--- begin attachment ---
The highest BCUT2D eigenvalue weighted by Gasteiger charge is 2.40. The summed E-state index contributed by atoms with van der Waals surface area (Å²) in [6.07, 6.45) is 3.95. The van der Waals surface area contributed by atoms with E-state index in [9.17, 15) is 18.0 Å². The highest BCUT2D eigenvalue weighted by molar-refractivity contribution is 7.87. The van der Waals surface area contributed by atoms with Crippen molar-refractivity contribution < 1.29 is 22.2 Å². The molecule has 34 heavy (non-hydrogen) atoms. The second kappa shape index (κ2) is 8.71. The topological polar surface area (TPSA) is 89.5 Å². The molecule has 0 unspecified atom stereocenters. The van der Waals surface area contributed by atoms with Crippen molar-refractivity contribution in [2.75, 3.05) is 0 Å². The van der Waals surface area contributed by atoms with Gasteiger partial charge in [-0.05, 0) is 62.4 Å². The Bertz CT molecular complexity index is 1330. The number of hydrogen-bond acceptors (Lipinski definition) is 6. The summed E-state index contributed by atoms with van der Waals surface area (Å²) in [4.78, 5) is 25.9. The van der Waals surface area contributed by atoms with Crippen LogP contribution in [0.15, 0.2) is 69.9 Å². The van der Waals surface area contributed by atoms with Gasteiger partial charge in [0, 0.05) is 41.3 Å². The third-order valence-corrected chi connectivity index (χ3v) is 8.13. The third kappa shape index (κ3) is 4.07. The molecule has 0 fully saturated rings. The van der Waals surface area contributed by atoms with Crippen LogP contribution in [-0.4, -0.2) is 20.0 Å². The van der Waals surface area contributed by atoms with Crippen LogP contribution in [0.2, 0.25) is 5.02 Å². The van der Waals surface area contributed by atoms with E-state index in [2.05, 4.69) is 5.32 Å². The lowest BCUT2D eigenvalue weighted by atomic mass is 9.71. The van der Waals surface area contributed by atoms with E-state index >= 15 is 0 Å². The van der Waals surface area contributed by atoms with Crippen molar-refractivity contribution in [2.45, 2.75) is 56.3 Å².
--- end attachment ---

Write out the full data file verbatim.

The highest BCUT2D eigenvalue weighted by Gasteiger charge is 2.40. The summed E-state index contributed by atoms with van der Waals surface area (Å²) in [6.07, 6.45) is 3.95. The van der Waals surface area contributed by atoms with E-state index in [9.17, 15) is 18.0 Å². The highest BCUT2D eigenvalue weighted by molar-refractivity contribution is 7.87. The van der Waals surface area contributed by atoms with Crippen molar-refractivity contribution < 1.29 is 22.2 Å². The molecule has 34 heavy (non-hydrogen) atoms. The second kappa shape index (κ2) is 8.71. The topological polar surface area (TPSA) is 89.5 Å². The molecule has 0 unspecified atom stereocenters. The van der Waals surface area contributed by atoms with Crippen molar-refractivity contribution in [2.75, 3.05) is 0 Å². The van der Waals surface area contributed by atoms with Gasteiger partial charge in [-0.05, 0) is 62.4 Å². The Bertz CT molecular complexity index is 1330. The number of hydrogen-bond acceptors (Lipinski definition) is 6. The summed E-state index contributed by atoms with van der Waals surface area (Å²) in [4.78, 5) is 25.9. The van der Waals surface area contributed by atoms with Crippen LogP contribution in [0.15, 0.2) is 69.9 Å². The van der Waals surface area contributed by atoms with Gasteiger partial charge in [0, 0.05) is 41.3 Å². The third-order valence-corrected chi connectivity index (χ3v) is 8.13. The third kappa shape index (κ3) is 4.07. The molecule has 0 fully saturated rings. The van der Waals surface area contributed by atoms with Crippen LogP contribution in [-0.4, -0.2) is 20.0 Å². The van der Waals surface area contributed by atoms with Crippen LogP contribution in [0.2, 0.25) is 5.02 Å². The van der Waals surface area contributed by atoms with E-state index in [2.05, 4.69) is 5.32 Å². The lowest BCUT2D eigenvalue weighted by atomic mass is 9.71. The van der Waals surface area contributed by atoms with E-state index >= 15 is 0 Å². The van der Waals surface area contributed by atoms with Crippen molar-refractivity contribution in [2.45, 2.75) is 56.3 Å².